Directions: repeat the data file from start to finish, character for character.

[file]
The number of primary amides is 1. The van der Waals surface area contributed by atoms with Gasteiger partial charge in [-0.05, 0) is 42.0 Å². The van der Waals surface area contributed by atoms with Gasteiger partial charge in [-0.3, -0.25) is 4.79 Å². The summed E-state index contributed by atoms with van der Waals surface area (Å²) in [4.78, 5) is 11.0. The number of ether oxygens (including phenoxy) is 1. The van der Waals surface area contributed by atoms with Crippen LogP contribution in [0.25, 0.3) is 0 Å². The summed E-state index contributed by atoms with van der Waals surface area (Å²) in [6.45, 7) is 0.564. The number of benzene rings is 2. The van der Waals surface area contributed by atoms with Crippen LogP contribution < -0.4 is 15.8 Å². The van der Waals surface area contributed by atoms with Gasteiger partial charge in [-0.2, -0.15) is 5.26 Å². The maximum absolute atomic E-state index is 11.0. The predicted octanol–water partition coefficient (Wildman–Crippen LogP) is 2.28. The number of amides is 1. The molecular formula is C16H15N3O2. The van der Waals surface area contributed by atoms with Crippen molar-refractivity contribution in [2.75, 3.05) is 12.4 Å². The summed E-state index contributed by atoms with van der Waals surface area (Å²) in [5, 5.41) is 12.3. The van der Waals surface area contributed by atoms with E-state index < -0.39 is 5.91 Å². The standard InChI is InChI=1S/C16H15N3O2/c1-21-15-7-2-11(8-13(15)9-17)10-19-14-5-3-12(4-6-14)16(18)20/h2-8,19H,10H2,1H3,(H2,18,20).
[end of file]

The number of primary amides is 1. The van der Waals surface area contributed by atoms with Gasteiger partial charge in [-0.05, 0) is 42.0 Å². The van der Waals surface area contributed by atoms with Gasteiger partial charge in [-0.3, -0.25) is 4.79 Å². The summed E-state index contributed by atoms with van der Waals surface area (Å²) in [4.78, 5) is 11.0. The number of ether oxygens (including phenoxy) is 1. The van der Waals surface area contributed by atoms with Crippen LogP contribution in [0.25, 0.3) is 0 Å². The summed E-state index contributed by atoms with van der Waals surface area (Å²) in [6.45, 7) is 0.564. The number of benzene rings is 2. The van der Waals surface area contributed by atoms with Crippen LogP contribution < -0.4 is 15.8 Å². The van der Waals surface area contributed by atoms with Gasteiger partial charge in [-0.2, -0.15) is 5.26 Å². The maximum absolute atomic E-state index is 11.0. The predicted octanol–water partition coefficient (Wildman–Crippen LogP) is 2.28. The number of amides is 1. The molecular formula is C16H15N3O2. The van der Waals surface area contributed by atoms with Crippen molar-refractivity contribution in [2.75, 3.05) is 12.4 Å². The summed E-state index contributed by atoms with van der Waals surface area (Å²) in [5, 5.41) is 12.3. The van der Waals surface area contributed by atoms with E-state index < -0.39 is 5.91 Å². The standard InChI is InChI=1S/C16H15N3O2/c1-21-15-7-2-11(8-13(15)9-17)10-19-14-5-3-12(4-6-14)16(18)20/h2-8,19H,10H2,1H3,(H2,18,20).